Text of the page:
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Appeals to Masculinity in Shaving Ads

Recently throughout the last year, Gillette, Dollar Shave Club, and Harry’s all put out ads centered around masculinity as an attempt to forge better connections and brand loyalty with their audience. Appealing to emotion is clearly a common form of persuasion in advertising no matter the product, so these ads don’t surprise me. The question is, why now?

I think to understand this, we should begin by looking at how Gillette advertised throughout the 20th century since they created the demand for household shaving in the first place.

In the early 1900s, Gillette patented the safety razor with disposable blades, positioning itself as an alternative to the time consuming straight razor. They used the slogan, “no stropping, no honing” and emphasized the convenience, ease, and hygienic benefits of shaving at home with a safety razor and disposable blade.

This ad below is a great example of this form of rational persuasion, reading “Perfect in a practical way.”

Gillette Shaving Ad

Gillette’s ads stayed mostly in the realm of the rational, but it wasn’t until they started appealing to a man’s sense of masculinity that they found their greatest advertising successes. In the 1940s, Gillette started focusing on sports marketing, identifying with a man’s passions and using prominent sports figures to sell their products. These successes led to the well known “The Best a Man Can Get” ad that aired during the 1989 Super Bowl which would continue to air for more than a decade after.

 

 

It’s not surprising then that we’re seeing a resurgence of an appeal to masculinity since it proved to be so fruitful. The question though is, why now? I believe it’s a combination of a highly competitive marketplace and a time of vocal social awareness. Shaving companies looking to connect with their audiences emotionally saw an opportunity at a time when traditional masculinity is being redefined.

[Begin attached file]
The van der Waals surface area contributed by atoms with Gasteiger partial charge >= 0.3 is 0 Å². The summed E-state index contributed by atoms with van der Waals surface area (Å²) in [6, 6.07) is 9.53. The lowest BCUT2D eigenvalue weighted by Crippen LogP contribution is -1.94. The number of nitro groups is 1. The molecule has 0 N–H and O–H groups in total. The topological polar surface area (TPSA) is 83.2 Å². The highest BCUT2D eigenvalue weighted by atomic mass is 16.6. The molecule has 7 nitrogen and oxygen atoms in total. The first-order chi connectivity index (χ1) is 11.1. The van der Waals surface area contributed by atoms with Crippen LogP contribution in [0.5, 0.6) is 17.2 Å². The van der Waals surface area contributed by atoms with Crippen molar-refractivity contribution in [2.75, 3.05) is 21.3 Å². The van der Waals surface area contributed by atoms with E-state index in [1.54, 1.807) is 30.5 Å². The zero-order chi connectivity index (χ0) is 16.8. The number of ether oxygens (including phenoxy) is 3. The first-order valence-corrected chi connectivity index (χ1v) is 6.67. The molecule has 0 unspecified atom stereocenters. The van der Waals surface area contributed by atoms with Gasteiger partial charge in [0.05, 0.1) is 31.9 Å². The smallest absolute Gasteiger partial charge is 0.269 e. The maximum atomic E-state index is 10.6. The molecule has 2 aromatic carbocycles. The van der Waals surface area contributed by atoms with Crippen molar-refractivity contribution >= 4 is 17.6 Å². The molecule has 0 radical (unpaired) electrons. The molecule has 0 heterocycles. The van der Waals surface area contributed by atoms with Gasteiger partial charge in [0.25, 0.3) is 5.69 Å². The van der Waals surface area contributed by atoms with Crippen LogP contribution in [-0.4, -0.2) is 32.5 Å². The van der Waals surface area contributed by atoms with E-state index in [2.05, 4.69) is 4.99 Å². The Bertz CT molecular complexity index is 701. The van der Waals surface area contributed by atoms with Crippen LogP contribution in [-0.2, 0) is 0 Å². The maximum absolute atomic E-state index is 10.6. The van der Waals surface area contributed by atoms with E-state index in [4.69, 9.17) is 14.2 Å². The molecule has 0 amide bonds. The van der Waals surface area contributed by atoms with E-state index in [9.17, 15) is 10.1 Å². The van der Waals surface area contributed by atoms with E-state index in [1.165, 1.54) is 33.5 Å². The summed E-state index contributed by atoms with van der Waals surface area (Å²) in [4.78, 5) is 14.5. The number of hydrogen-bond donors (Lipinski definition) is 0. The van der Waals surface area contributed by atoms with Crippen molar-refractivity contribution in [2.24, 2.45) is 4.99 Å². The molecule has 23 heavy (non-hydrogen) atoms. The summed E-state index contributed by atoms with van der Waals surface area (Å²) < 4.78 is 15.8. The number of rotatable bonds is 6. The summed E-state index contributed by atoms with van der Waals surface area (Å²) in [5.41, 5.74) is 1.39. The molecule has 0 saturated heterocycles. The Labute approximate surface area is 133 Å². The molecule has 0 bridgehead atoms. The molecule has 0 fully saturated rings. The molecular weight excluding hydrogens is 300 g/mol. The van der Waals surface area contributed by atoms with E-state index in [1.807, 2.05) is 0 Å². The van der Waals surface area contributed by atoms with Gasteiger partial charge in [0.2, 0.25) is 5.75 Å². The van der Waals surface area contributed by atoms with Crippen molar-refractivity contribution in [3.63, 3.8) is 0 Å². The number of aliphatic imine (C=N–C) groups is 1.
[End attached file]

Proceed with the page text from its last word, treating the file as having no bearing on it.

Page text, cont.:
Harry’s started off this revival in early 2018 with the release of their ad “A Man Like You”. The team behind the ad comments, “Harry’s was not trying to sell a product at all. The best way to get people engaged is to connect with them on an emotional level. We wanted to make something that makes you feel and makes you think.”

 

 

DSC answered with their “Get Ready” ad in July of 2018. They use their humorous brand persona to create a light hearted ad with a feeling of inclusivity around masculinity, creating a group identity that welcomes their customers.

 

 

Finally, Gillette got back in the game in early 2019 with a nod to their earlier “A Best a Man Can Get” ad. Whoever made the Gillette ad clearly went for a.. controversial approach, to say the least.  

 

 

In my opinion, Dollar Shave Club got it right– humor is a great play, especially when trying to tie in greater themes of masculinity, a topic that is by no means straightforward. What's interesting is that none of the companies went for a direct approach towards masculinity as an ideal, but instead tried to redefine masculinity– a trend that has been in the works for years. And as for Gillette? I’m not sure why they put out that ad, especially as their market share dips below 50% after historically dominating the market for the last century.

The biggest wet shaving companies today barely have an advertising budget in comparison so we haven’t been able to see what their approach would be in this conversation. I’d imagine a wet shaving ad would try to appeal to masculinity through nostalgia for the traditional man or about the bonds created between father and son during his rite of passage.

Creating appeals to masculinity is tough to do as it can easily come across as unoriginal, but when done well can create an emotional bond between the company and audience. I’m curious to see how these big shaving companies continue to manage public relations and how the public’s perception of these companies evolves over time. I’m also hopeful that the wet shaving movement can pick up steam and a wet shaving company can join the conversation with the masses.

Honestly though, when it comes to appealing to masculinity, this is how it's done:

 

 

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